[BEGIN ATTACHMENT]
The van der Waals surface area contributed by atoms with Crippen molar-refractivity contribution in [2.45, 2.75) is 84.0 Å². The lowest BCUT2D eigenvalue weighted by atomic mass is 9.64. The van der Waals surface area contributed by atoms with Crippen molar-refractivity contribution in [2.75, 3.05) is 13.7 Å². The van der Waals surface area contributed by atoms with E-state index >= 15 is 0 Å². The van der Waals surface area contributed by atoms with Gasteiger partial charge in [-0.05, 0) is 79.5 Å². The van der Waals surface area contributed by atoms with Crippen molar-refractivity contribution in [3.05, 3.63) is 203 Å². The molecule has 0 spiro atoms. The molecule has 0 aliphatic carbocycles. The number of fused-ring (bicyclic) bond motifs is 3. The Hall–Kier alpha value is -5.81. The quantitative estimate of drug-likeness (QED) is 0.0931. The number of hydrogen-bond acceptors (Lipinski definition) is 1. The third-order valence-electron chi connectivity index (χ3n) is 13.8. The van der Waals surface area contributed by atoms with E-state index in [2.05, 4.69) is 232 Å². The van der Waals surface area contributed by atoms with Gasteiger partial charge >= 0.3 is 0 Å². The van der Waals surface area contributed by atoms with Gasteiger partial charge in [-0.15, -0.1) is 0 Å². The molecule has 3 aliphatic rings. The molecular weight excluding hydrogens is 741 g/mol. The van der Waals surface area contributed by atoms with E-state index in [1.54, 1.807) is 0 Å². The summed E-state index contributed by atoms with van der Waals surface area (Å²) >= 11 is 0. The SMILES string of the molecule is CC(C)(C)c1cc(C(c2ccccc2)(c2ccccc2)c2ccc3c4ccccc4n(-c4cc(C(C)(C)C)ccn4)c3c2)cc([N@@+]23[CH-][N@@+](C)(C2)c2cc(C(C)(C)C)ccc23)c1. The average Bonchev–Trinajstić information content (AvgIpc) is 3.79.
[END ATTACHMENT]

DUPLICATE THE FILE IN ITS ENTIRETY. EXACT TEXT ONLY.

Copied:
The van der Waals surface area contributed by atoms with Crippen molar-refractivity contribution in [2.45, 2.75) is 84.0 Å². The lowest BCUT2D eigenvalue weighted by atomic mass is 9.64. The van der Waals surface area contributed by atoms with Crippen molar-refractivity contribution in [2.75, 3.05) is 13.7 Å². The van der Waals surface area contributed by atoms with E-state index >= 15 is 0 Å². The van der Waals surface area contributed by atoms with Gasteiger partial charge in [-0.05, 0) is 79.5 Å². The van der Waals surface area contributed by atoms with Crippen molar-refractivity contribution in [3.05, 3.63) is 203 Å². The molecule has 0 spiro atoms. The molecule has 0 aliphatic carbocycles. The number of fused-ring (bicyclic) bond motifs is 3. The Hall–Kier alpha value is -5.81. The quantitative estimate of drug-likeness (QED) is 0.0931. The number of hydrogen-bond acceptors (Lipinski definition) is 1. The third-order valence-electron chi connectivity index (χ3n) is 13.8. The van der Waals surface area contributed by atoms with E-state index in [2.05, 4.69) is 232 Å². The van der Waals surface area contributed by atoms with Gasteiger partial charge >= 0.3 is 0 Å². The van der Waals surface area contributed by atoms with Gasteiger partial charge in [-0.15, -0.1) is 0 Å². The molecule has 3 aliphatic rings. The molecular weight excluding hydrogens is 741 g/mol. The van der Waals surface area contributed by atoms with E-state index in [1.54, 1.807) is 0 Å². The summed E-state index contributed by atoms with van der Waals surface area (Å²) >= 11 is 0. The SMILES string of the molecule is CC(C)(C)c1cc(C(c2ccccc2)(c2ccccc2)c2ccc3c4ccccc4n(-c4cc(C(C)(C)C)ccn4)c3c2)cc([N@@+]23[CH-][N@@+](C)(C2)c2cc(C(C)(C)C)ccc23)c1. The average Bonchev–Trinajstić information content (AvgIpc) is 3.79.